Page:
Pioneer Baltimore industrialist, Isaac Tyson, Jr. was the Renaissance man of the early United States minerals and chemicals industries. In a day when specialists were scarce, Isaac Tyson was geologist, mineralogist, assayist, mining engineer, metallurgist, industrial chemist, inventor, business manager, banker and economist. Isaac Tyson clearly recognized the need for a resource base to underpin industrial development, and, between 1810 and the end of his life, every aspect of U.S. resource development captured his interest.
Isaac Tyson fathered the American chromium industry, first as an exporter of chrome ore and then as a manufacturer of chromium-based chemicals. Although chromium was only first discovered in France in 1797, by 1810 Isaac Tyson had identified chromite in the Bare Hills near Baltimore and had begun to export it to chemicals plants in England.
Isaac Tyson’s business grew relatively slowly until 1827, when he discovered additional chromite deposits in Maryland and Pennsylvania. For 20 years following these discoveries, until major new deposits were discovered in Turkey, Isaac Tyson dominated world trade in chromite ore.
In 1845, Isaac Tyson patented a process for manufacturing potassium bichromate and founded the Baltimore Chrome Works, a plant that continued in production until 1985, a span of 140 years.
In 1827, Isaac Tyson obtained a patent for a new method for making copperas, an iron salt used in dyeing and as a disinfectant. The copperas patent led Tyson to an interest in iron pyrite deposits, and he became associated with the backers of the major U.S. iron pyrite mine at that time, located on Copperas Hill in South Strafford, Vermont.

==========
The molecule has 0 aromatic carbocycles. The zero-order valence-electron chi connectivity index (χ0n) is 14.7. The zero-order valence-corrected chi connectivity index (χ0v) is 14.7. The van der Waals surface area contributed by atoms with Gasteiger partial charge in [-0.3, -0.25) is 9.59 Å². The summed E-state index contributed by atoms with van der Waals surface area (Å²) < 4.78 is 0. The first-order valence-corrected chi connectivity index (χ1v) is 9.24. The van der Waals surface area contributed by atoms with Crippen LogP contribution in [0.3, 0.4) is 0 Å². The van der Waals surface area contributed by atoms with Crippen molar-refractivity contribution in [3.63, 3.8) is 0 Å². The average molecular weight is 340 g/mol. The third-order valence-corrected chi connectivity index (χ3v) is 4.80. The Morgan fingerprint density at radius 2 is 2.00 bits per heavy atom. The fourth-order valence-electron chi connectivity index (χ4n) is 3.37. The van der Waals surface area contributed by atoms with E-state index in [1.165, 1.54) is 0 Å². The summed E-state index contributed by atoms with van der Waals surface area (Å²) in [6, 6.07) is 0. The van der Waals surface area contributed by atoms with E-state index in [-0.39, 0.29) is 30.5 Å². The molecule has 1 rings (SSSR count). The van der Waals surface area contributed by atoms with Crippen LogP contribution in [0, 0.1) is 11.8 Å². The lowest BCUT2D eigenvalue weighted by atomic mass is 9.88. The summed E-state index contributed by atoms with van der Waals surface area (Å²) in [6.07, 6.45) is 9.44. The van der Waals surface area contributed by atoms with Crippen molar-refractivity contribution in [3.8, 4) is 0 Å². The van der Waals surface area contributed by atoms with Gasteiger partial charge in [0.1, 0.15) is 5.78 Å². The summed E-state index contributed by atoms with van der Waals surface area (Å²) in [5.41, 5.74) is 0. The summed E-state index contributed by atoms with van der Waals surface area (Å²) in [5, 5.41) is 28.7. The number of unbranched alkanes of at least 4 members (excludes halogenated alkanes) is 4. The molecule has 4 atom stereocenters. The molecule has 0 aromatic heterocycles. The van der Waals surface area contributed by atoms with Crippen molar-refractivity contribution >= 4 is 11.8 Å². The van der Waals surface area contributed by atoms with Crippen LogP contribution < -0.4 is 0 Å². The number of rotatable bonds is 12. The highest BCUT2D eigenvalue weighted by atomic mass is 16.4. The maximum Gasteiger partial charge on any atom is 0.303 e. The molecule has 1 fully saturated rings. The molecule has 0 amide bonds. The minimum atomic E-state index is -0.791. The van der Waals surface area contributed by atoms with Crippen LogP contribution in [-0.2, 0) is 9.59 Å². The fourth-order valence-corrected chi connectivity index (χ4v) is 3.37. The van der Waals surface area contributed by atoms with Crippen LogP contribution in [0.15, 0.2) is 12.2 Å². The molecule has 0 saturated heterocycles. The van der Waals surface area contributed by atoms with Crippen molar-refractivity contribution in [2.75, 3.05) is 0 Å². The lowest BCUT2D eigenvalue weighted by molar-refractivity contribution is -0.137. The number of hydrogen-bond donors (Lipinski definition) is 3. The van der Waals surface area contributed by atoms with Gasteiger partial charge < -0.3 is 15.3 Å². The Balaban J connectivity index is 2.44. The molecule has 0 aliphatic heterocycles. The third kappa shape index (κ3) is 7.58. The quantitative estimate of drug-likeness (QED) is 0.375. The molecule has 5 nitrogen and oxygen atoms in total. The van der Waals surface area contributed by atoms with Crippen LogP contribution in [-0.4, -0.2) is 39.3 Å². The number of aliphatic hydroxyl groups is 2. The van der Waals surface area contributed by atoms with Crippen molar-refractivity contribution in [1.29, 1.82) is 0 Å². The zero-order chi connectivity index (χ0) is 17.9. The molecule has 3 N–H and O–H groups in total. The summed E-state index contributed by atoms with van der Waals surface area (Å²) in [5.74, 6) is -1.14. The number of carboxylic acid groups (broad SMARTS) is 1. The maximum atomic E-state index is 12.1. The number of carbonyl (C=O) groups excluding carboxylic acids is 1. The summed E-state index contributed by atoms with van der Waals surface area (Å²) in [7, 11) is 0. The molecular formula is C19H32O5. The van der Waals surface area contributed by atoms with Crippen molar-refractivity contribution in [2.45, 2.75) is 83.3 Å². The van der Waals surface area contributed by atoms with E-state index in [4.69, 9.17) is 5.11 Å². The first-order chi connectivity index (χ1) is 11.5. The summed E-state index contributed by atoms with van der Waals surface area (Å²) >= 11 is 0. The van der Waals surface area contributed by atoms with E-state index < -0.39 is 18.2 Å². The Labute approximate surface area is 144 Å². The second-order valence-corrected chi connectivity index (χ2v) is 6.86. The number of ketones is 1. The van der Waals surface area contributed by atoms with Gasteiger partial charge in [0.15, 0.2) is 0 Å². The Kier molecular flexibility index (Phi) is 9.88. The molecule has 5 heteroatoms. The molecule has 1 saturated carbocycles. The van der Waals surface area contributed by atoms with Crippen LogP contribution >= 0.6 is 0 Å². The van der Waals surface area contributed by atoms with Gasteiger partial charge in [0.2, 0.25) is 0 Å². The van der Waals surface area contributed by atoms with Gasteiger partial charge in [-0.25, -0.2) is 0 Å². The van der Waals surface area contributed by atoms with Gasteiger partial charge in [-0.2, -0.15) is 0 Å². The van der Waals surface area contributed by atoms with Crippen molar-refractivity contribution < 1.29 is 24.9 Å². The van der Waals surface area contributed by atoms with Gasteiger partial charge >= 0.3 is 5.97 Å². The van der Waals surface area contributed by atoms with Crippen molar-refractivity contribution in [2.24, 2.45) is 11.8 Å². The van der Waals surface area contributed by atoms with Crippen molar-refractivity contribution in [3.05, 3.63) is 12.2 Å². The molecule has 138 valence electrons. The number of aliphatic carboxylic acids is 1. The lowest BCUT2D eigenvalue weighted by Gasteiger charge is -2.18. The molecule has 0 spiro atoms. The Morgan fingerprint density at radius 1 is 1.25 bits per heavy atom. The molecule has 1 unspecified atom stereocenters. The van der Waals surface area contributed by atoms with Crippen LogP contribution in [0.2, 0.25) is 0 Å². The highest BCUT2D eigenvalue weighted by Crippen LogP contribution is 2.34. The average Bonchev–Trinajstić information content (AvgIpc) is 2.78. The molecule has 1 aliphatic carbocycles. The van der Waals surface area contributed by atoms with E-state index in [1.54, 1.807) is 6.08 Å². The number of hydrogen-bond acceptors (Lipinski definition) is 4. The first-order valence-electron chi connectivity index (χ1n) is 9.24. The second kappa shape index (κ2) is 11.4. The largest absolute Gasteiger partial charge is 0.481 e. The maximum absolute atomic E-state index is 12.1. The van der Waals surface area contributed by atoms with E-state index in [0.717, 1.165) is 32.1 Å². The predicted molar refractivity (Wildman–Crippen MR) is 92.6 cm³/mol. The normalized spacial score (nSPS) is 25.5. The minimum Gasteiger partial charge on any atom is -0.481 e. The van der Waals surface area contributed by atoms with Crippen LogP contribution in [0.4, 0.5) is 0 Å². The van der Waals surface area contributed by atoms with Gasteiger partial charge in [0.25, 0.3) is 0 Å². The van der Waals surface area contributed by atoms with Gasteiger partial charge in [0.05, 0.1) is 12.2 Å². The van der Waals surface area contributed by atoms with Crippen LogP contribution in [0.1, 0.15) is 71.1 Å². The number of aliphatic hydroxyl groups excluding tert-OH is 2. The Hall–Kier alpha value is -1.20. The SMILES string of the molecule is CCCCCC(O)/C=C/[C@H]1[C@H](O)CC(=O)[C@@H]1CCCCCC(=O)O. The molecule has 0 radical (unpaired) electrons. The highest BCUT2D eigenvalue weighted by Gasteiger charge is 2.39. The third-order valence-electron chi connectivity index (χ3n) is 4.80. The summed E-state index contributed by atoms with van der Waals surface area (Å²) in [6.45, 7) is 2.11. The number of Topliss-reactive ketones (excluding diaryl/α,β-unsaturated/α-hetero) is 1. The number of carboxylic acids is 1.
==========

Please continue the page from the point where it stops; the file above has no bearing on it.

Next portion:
The presence of chalcopyrite, a copper-sulfide mineral, in the South Strafford ore prompted the group to attempt to smelt copper while also producing sulfur at the mine site. In 1833 and 1834, Isaac Tyson spent 15 months at South Strafford, working toward that end. During these months, he devised the use of a hot air blast, using anthracite fuel, to smelt copper, perhaps for the first time. In 1834, Tyson obtained a patent for applying heated air to the smelting of copper ores.
Isaac Tyson’s pioneering experiments at South Strafford led him to iron making. In 1837, he blew in a hot-blast furnace at Plymouth, Vermont, which, using charcoal as fuel, continued to produce iron for 20 years.
During the 1830s and 1840s, Isaac Tyson worked intensely to develop Maryland copper deposits, and in 1850, he joined a group of investors in establishing the Baltimore Copper Smelting company in Baltimore. Tyson also helped find and finance lead, iron, manganese, copper and coal mines at numerous locations throughout New England and the Middle Atlantic states.
This brief listing of Isaac Tyson's accomplishments is far from complete. In the chemical industry, he is best remembered as an innovative and pioneering industrial chemist. He provided a practical training ground for others and passed profitable businesses on to his heirs.
Isaac Tyson, Jr. was an American original and one of its truly great industrialists during the first half of the 19th Century.